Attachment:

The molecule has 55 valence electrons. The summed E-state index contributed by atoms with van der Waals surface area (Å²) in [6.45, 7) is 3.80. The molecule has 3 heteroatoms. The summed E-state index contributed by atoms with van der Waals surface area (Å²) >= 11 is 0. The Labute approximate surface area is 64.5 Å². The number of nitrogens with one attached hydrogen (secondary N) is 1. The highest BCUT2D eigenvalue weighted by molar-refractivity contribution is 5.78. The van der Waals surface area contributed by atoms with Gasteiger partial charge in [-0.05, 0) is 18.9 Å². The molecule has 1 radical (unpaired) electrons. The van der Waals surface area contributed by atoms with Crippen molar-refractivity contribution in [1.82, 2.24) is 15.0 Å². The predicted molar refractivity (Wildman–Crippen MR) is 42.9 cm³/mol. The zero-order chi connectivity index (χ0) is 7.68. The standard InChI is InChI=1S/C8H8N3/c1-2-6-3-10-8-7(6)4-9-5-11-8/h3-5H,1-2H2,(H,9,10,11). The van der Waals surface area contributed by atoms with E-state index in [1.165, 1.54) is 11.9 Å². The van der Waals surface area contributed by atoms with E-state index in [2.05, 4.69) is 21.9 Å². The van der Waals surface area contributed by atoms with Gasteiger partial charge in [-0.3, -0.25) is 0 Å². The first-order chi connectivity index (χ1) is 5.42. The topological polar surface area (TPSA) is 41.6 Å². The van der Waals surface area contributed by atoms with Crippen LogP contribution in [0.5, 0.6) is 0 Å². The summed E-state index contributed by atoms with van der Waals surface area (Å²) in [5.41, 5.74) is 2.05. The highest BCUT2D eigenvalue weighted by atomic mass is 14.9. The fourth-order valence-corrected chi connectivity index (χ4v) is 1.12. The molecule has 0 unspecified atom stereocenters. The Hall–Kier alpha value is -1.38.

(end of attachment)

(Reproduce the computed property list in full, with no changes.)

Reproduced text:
The molecule has 55 valence electrons. The summed E-state index contributed by atoms with van der Waals surface area (Å²) in [6.45, 7) is 3.80. The molecule has 3 heteroatoms. The summed E-state index contributed by atoms with van der Waals surface area (Å²) >= 11 is 0. The Labute approximate surface area is 64.5 Å². The number of nitrogens with one attached hydrogen (secondary N) is 1. The highest BCUT2D eigenvalue weighted by molar-refractivity contribution is 5.78. The van der Waals surface area contributed by atoms with Gasteiger partial charge in [-0.05, 0) is 18.9 Å². The molecule has 1 radical (unpaired) electrons. The van der Waals surface area contributed by atoms with Crippen molar-refractivity contribution in [1.82, 2.24) is 15.0 Å². The predicted molar refractivity (Wildman–Crippen MR) is 42.9 cm³/mol. The zero-order chi connectivity index (χ0) is 7.68. The standard InChI is InChI=1S/C8H8N3/c1-2-6-3-10-8-7(6)4-9-5-11-8/h3-5H,1-2H2,(H,9,10,11). The van der Waals surface area contributed by atoms with E-state index in [1.165, 1.54) is 11.9 Å². The van der Waals surface area contributed by atoms with E-state index in [2.05, 4.69) is 21.9 Å². The van der Waals surface area contributed by atoms with Gasteiger partial charge in [-0.3, -0.25) is 0 Å². The first-order chi connectivity index (χ1) is 5.42. The topological polar surface area (TPSA) is 41.6 Å². The van der Waals surface area contributed by atoms with Crippen LogP contribution in [0.5, 0.6) is 0 Å². The summed E-state index contributed by atoms with van der Waals surface area (Å²) in [5.41, 5.74) is 2.05. The highest BCUT2D eigenvalue weighted by atomic mass is 14.9. The fourth-order valence-corrected chi connectivity index (χ4v) is 1.12. The molecule has 0 unspecified atom stereocenters. The Hall–Kier alpha value is -1.38.